Built with more than 200 rooms, the New Palace was not used as a primary residence but as a place to meet dignitaries and other royals. Frederick the Great kept a suite at the New Palace for his occasional stays. The suite includes two antechambers, a study, a dining salon, a concert room and a bedroom.

As a lover of art, Frederick the Great insisted the New Palace be decorated with fine pieces from well-known artists of the time. The palace had over 400 sandstone statues by sculptors such as Johann Peter Benckert, Johann Matthias Gottlieb Heymuller and brother Johann David and Johann Lorenz Rants.

The New Palace underwent a series of changes over the years. For instance, in the early 19th century, Frederick III had a moat dug around the palace. At the turn of the century, Wilhelm II had steam heating and electric chandeliers installed. After the November Revolution, the New Palace became a museum.

Little damage was done to the New Palace during World War II. However, the Soviet Army looted the palace and removed much of the art and furnishings. For more than two decades, those items were lost. In the 1970s, most of the furnishings were discovered still in packing crates and in excellent condition. They were returned to the palace, which has allowed it to retain the appearance it did prior to the war.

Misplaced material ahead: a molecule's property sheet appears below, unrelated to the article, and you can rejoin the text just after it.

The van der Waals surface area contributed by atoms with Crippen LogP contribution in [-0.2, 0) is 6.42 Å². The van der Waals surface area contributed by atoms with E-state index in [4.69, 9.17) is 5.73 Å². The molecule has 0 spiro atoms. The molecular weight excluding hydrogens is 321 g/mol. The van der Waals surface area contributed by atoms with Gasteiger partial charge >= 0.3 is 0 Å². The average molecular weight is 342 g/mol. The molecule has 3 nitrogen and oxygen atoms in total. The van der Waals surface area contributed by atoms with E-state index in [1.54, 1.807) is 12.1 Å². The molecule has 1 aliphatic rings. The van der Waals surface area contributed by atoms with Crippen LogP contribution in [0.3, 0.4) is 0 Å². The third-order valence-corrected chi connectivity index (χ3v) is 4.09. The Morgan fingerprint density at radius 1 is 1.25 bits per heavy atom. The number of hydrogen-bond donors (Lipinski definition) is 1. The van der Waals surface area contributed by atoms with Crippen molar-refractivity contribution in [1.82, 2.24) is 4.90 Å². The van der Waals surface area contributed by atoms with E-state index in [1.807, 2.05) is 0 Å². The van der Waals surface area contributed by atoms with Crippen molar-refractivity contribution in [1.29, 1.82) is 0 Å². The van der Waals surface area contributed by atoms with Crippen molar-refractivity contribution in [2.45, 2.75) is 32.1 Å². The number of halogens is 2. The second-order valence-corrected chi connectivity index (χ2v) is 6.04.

The New Palace was designated as a UNESCO World Heritage Site in 1990.
13
Communs

13) Communs

The two buildings of Communs were the locations of the royal kitchens, gardeners' shops, palace guard quarters, servants' quarters and utilities. The two buildings were designed to reflect the Baroque appearance of the palace by architects Carl von Gontard and Jean Laurent Le Geay in 1769.

The Communs buildings have a curved colonnade decorated with multiple statues and obelisks. The statuary contains over 400 figures that represent gods and demigods from ancient mythology. The use of curved staircases, domes and columns created a visually pleasing appearance that blocked the marshlands that once sat beyond the area.

An underground tunnel was built in 1896 at the behest of Wilhelm II. This tunnel allowed access between the Communs and the palace during poor weather. There is also an underground tunnel that connects the two buildings to each other.

Located in Sanssouci Park, the Communs now belong to the University of Potsdam.